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Found 1,757 Collections

 

Art & Culture Guessing Game

1. Can you guess who made these? Look at each picture and decide which type of maker created it:      Painter, Sculptor, Potter, Printmaker, Weaver, Architect

2. Can you guess what culture or time these things are from?  Write your guess, then click on the picture. Click the  i  symbol to learn the answer.

3. Choose a picture and tell why  you think this object is special or useful.

4.  How do you think it expresses something important to the people of that culture?

Jean-Marie Galing
24
 

Arizona State Museum Donald Cordry Photographs of Mexican Indian Costumes

The Donald B. Cordry collection contains photographs of Mexican mask-makers and textile weavers. Many of these photographs appear in his two books Mexican Masks and Mexican Indian Costumes.

#LatinoHAC

Arizona State Museum
55
 

Arina Konnova 1920s and 1930s Artifacts

A collection of historical and cultural artifacts that in some way represent the main themes and movements of the 1920s and the 1930s. 

Arina Konnova
10
 

Are You Sold?

Taking an eclectic look at advertisements in the past few decades.

Marvin Luu
17
 

Are the benefits of progress during the Industrial Revolution more significant than the costs?

Below you will find a variety of sources that connect to the Industrial Revolution. These sources will aid in your answering of the following guiding questions:

(1) What changes were made in manufacturing? (2) How did society benefit from industrialization? and (3) What were the challenges society faced during industrialization?

At the conclusion of your investigation, you should be able to address in detail the Essential Question: Are the benefits of progress during the Industrial Revolution more significant than the costs?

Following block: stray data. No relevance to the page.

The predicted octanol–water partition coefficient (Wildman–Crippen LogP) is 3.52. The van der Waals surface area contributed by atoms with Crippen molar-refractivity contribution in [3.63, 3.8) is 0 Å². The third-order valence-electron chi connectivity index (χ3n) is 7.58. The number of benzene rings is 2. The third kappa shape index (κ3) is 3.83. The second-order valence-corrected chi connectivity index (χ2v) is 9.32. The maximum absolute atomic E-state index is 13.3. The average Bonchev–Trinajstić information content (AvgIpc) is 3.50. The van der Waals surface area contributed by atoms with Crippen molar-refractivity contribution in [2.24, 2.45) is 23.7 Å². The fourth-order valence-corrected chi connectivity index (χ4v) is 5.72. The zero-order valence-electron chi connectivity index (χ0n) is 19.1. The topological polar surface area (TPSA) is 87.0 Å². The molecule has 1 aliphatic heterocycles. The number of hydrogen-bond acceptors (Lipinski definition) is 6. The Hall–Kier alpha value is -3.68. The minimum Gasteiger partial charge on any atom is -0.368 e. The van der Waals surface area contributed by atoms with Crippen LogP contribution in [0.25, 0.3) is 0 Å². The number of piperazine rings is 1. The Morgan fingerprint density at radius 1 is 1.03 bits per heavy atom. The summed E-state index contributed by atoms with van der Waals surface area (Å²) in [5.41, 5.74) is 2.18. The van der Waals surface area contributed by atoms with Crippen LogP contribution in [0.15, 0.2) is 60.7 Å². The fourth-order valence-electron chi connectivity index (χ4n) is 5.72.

Molly Long
14
 

Are the benefits of progress during the Industrial Revolution more significant than the costs?

Below you will find a variety of sources that connect to the Industrial Revolution. These sources will aid in your answering of the following guiding questions:

(1) What changes were made in manufacturing? (2) How did society benefit from industrialization? and (3) What were the challenges society faced during industrialization?

At the conclusion of your investigation, you should be able to address in detail the Essential Question: Are the benefits of progress during the Industrial Revolution more significant than the costs?

Leah Knecht
16
 

Are student rights protected in school?

This collection explores a number of Supreme Court cases all looking at the rights students have in the American public school system. Students will encounter these court cases through primary and secondary sources, videos, photographs, podcasts, and historical objects. At the end of the lesson, students should be able construct an argument based off the compelling question "Are student rights protected in school?"

Leah Knecht
16
 

Apothecaries in Colonial Times

       This is a collection of apothecaries in Colonial America. Apothecaries in Colonial America had far more abilities other than selling drugs, medicine, and medical advice. Doctors in apothecaries performed surgeries, trained apprentices to become surgeons, midwifing, and concocted medications. Death rates were high during the beginning of Colonial America; however, as the years progress, people begin to discover new ways to help with illnesses. So, this collection of artifacts are meant to represent the medical history and advancements in Colonial times.

       Throughout this collection, you will see many various things such as: medical tools, the apothecaries themselves, medicine containers, medical techniques, and the medicine itself.

1st Picture: This glass bottle was used to store medicine in.

2nd Picture: Workers in apothecaries knew they had to store and preserve medicine and special medicinal liquids, so to prevent anything from getting stolen they kept it in a safe-keeping box.